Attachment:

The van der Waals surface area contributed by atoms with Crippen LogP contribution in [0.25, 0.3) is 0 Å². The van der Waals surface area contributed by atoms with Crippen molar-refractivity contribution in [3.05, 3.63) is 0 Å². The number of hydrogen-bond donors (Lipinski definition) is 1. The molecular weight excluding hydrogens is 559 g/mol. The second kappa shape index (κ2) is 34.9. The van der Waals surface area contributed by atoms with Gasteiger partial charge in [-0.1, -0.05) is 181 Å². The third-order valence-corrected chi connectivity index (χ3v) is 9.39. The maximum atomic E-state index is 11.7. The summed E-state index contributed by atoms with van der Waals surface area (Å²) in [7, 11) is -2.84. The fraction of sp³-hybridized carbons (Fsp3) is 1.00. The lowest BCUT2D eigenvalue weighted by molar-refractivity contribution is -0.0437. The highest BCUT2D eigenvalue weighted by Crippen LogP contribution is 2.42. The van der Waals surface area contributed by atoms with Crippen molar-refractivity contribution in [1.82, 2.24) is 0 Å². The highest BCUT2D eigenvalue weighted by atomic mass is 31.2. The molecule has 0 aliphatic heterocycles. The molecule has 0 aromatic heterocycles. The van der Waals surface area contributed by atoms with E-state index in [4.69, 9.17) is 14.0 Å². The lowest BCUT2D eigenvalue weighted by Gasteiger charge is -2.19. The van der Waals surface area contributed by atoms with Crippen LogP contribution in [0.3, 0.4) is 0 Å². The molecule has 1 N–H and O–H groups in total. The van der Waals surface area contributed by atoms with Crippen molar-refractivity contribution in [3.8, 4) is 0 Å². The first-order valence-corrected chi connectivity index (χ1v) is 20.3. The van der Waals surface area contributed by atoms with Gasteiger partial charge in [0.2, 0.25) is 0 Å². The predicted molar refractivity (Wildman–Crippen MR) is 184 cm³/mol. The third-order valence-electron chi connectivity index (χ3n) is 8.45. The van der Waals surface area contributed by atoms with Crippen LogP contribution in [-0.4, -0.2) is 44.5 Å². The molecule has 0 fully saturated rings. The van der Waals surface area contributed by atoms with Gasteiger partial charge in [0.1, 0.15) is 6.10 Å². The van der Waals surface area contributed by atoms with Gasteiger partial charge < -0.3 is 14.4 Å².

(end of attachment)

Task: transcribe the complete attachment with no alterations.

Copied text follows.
The van der Waals surface area contributed by atoms with Crippen LogP contribution in [0.25, 0.3) is 0 Å². The van der Waals surface area contributed by atoms with Crippen molar-refractivity contribution in [3.05, 3.63) is 0 Å². The number of hydrogen-bond donors (Lipinski definition) is 1. The molecular weight excluding hydrogens is 559 g/mol. The second kappa shape index (κ2) is 34.9. The van der Waals surface area contributed by atoms with Gasteiger partial charge in [-0.1, -0.05) is 181 Å². The third-order valence-corrected chi connectivity index (χ3v) is 9.39. The maximum atomic E-state index is 11.7. The summed E-state index contributed by atoms with van der Waals surface area (Å²) in [7, 11) is -2.84. The fraction of sp³-hybridized carbons (Fsp3) is 1.00. The lowest BCUT2D eigenvalue weighted by molar-refractivity contribution is -0.0437. The highest BCUT2D eigenvalue weighted by Crippen LogP contribution is 2.42. The van der Waals surface area contributed by atoms with Crippen molar-refractivity contribution in [1.82, 2.24) is 0 Å². The highest BCUT2D eigenvalue weighted by atomic mass is 31.2. The molecule has 0 aliphatic heterocycles. The molecule has 0 aromatic heterocycles. The van der Waals surface area contributed by atoms with E-state index in [4.69, 9.17) is 14.0 Å². The lowest BCUT2D eigenvalue weighted by Gasteiger charge is -2.19. The van der Waals surface area contributed by atoms with Crippen LogP contribution in [0.3, 0.4) is 0 Å². The molecule has 1 N–H and O–H groups in total. The van der Waals surface area contributed by atoms with Crippen molar-refractivity contribution in [3.8, 4) is 0 Å². The first-order valence-corrected chi connectivity index (χ1v) is 20.3. The van der Waals surface area contributed by atoms with Gasteiger partial charge in [0.2, 0.25) is 0 Å². The predicted molar refractivity (Wildman–Crippen MR) is 184 cm³/mol. The third-order valence-electron chi connectivity index (χ3n) is 8.45. The van der Waals surface area contributed by atoms with Crippen LogP contribution in [-0.4, -0.2) is 44.5 Å². The molecule has 0 fully saturated rings. The van der Waals surface area contributed by atoms with Gasteiger partial charge in [0.1, 0.15) is 6.10 Å². The van der Waals surface area contributed by atoms with Gasteiger partial charge < -0.3 is 14.4 Å².